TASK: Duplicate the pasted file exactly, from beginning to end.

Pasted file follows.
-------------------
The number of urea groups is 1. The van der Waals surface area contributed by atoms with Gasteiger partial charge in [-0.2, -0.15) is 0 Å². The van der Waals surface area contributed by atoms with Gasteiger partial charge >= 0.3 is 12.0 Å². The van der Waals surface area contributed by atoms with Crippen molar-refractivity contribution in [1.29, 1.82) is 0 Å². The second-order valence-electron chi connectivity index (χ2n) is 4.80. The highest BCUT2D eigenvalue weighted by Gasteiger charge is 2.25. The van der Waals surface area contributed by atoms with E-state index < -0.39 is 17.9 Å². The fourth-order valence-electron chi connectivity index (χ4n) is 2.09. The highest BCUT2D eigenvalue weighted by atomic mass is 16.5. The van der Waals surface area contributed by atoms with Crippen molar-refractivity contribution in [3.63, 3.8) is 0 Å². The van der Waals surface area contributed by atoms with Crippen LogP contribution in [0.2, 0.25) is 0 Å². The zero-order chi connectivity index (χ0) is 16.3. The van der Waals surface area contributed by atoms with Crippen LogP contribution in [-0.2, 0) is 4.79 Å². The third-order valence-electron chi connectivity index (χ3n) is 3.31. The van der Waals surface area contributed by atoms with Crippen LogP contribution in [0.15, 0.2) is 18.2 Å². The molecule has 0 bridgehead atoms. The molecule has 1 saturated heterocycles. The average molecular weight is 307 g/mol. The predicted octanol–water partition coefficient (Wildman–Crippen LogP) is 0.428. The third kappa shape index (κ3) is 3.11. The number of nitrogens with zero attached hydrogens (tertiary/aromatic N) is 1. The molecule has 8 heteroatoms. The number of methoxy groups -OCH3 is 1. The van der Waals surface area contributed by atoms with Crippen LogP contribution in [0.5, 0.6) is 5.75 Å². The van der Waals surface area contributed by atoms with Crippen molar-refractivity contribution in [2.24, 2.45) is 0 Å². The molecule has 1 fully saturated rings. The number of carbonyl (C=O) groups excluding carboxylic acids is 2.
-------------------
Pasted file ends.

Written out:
The number of urea groups is 1. The van der Waals surface area contributed by atoms with Gasteiger partial charge in [-0.2, -0.15) is 0 Å². The van der Waals surface area contributed by atoms with Gasteiger partial charge >= 0.3 is 12.0 Å². The van der Waals surface area contributed by atoms with Crippen molar-refractivity contribution in [1.29, 1.82) is 0 Å². The second-order valence-electron chi connectivity index (χ2n) is 4.80. The highest BCUT2D eigenvalue weighted by Gasteiger charge is 2.25. The van der Waals surface area contributed by atoms with E-state index < -0.39 is 17.9 Å². The fourth-order valence-electron chi connectivity index (χ4n) is 2.09. The highest BCUT2D eigenvalue weighted by atomic mass is 16.5. The van der Waals surface area contributed by atoms with Crippen molar-refractivity contribution in [3.63, 3.8) is 0 Å². The van der Waals surface area contributed by atoms with Crippen LogP contribution in [0.2, 0.25) is 0 Å². The zero-order chi connectivity index (χ0) is 16.3. The van der Waals surface area contributed by atoms with Crippen LogP contribution in [-0.2, 0) is 4.79 Å². The third-order valence-electron chi connectivity index (χ3n) is 3.31. The van der Waals surface area contributed by atoms with Crippen LogP contribution in [0.15, 0.2) is 18.2 Å². The molecule has 0 bridgehead atoms. The molecule has 1 saturated heterocycles. The average molecular weight is 307 g/mol. The predicted octanol–water partition coefficient (Wildman–Crippen LogP) is 0.428. The third kappa shape index (κ3) is 3.11. The number of nitrogens with zero attached hydrogens (tertiary/aromatic N) is 1. The molecule has 8 heteroatoms. The number of methoxy groups -OCH3 is 1. The van der Waals surface area contributed by atoms with Crippen LogP contribution in [0.5, 0.6) is 5.75 Å². The van der Waals surface area contributed by atoms with Crippen molar-refractivity contribution in [2.24, 2.45) is 0 Å². The molecule has 1 fully saturated rings. The number of carbonyl (C=O) groups excluding carboxylic acids is 2.